Anecdotal lead: Sometimes, beginning a story with a quick anecdote can draw in readers. The anecdote must be interesting and must closely illustrate the article’s broader point. If you use this approach, specificity and concrete detail are essential and the broader significance of the anecdote should be explained within the first few sentences following the lead.
Other types of leads: A large number of other approaches exist, and writers should not feel boxed in by formulas. That said, beginning writers can abuse certain kinds of leads. These include leads that begin with a question or direct quotation and those that make a direct appeal using the word you. While such leads might be appropriate in some circumstances, use them sparsely and cautiously.
County administrator faces ouster
By Tony Cook for The Cincinnati Post, Jan. 14, 2005
Two Hamilton County Commissioners plan to force the county’s top administrator out of office today.
Commentary: This lead addresses the traditional who, what and when. If this information had been reported on TV or radio the day before, this lead might not be a good one for the print edition of the newspaper; however, if the reporter had an exclusive or posted this information online as soon as it became available, then this lead would make sense. Note that it is brief (15 words) and uses an active sentence construction.
Lobbyists flout disclosure rules in talks with commissioners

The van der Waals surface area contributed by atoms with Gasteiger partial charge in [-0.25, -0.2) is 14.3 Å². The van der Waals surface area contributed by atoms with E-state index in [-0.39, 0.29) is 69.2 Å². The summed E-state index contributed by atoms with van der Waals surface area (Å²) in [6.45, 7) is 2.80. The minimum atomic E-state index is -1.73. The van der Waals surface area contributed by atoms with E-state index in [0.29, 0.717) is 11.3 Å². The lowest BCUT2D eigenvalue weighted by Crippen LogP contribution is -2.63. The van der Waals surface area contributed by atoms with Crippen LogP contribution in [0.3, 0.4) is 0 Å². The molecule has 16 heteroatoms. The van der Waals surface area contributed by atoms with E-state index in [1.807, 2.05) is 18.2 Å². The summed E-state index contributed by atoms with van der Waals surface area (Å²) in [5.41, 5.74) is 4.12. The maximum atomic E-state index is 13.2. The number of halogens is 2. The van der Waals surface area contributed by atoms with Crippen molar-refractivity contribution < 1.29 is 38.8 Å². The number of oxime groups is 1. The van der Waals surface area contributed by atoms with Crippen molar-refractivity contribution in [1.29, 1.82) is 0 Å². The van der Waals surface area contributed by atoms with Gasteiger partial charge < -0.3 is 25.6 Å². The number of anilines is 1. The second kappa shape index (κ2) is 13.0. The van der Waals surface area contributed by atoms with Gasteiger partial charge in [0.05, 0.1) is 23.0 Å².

By Tony Cook and Michael Mishak for the Las Vegas Sun, July 13, 2008
On more than 170 occasions this year, lobbyists failed to file disclosure forms when they visited Clark County commissioners, leaving the public in the dark about what issues they were pushing and on whose behalf.
Commentary: This lead is more representative of the less timely, more analytical approach that some newspapers are taking in their print editions. It covers who, what and when, but also why it matters to readers. Again, it uses active verbs, it is specific (170 occasions) and it is brief (35 words).
Tri-staters tell stories of the devastating tsunami
By Tony Cook for The Cincinnati Post, Jan. 8, 2005
From Dan Ralescu’s sun-warmed beach chair in Thailand, the Indian Ocean began to look, oddly, not so much like waves but bread dough.
Commentary: This article is a local angle on the devastating tsunami that struck Southeast Asia in 2005. As a result of the massive death toll and worldwide impact, most readers would have been inundated with basic information about the tsunami. Given that context, this lead uses an unexpected image to capture the reader’s attention and prepare them for a new take on the tsunami. Again, it is brief (23 words).
Same lobbyist for courts, shorter term, more money
By Tony Cook for the Las Vegas Sun, June 29, 2008
What’s increasing faster than the price of gasoline? Apparently, the cost of court lobbyists.
District and Justice Court Judges want to hire lobbyist Rick Loop for $150,000 to represent the court system in Carson City through the 2009 legislative session. During the past session, Loop’s price tag was $80,000.
Commentary: Question leads can be useful in grabbing attention, but they are rarely as effective as other types of leads in terms of clearly and concisely providing the main point of a story. In this case, the second paragraph must carry a lot of the weight that would normally be handled in the lead.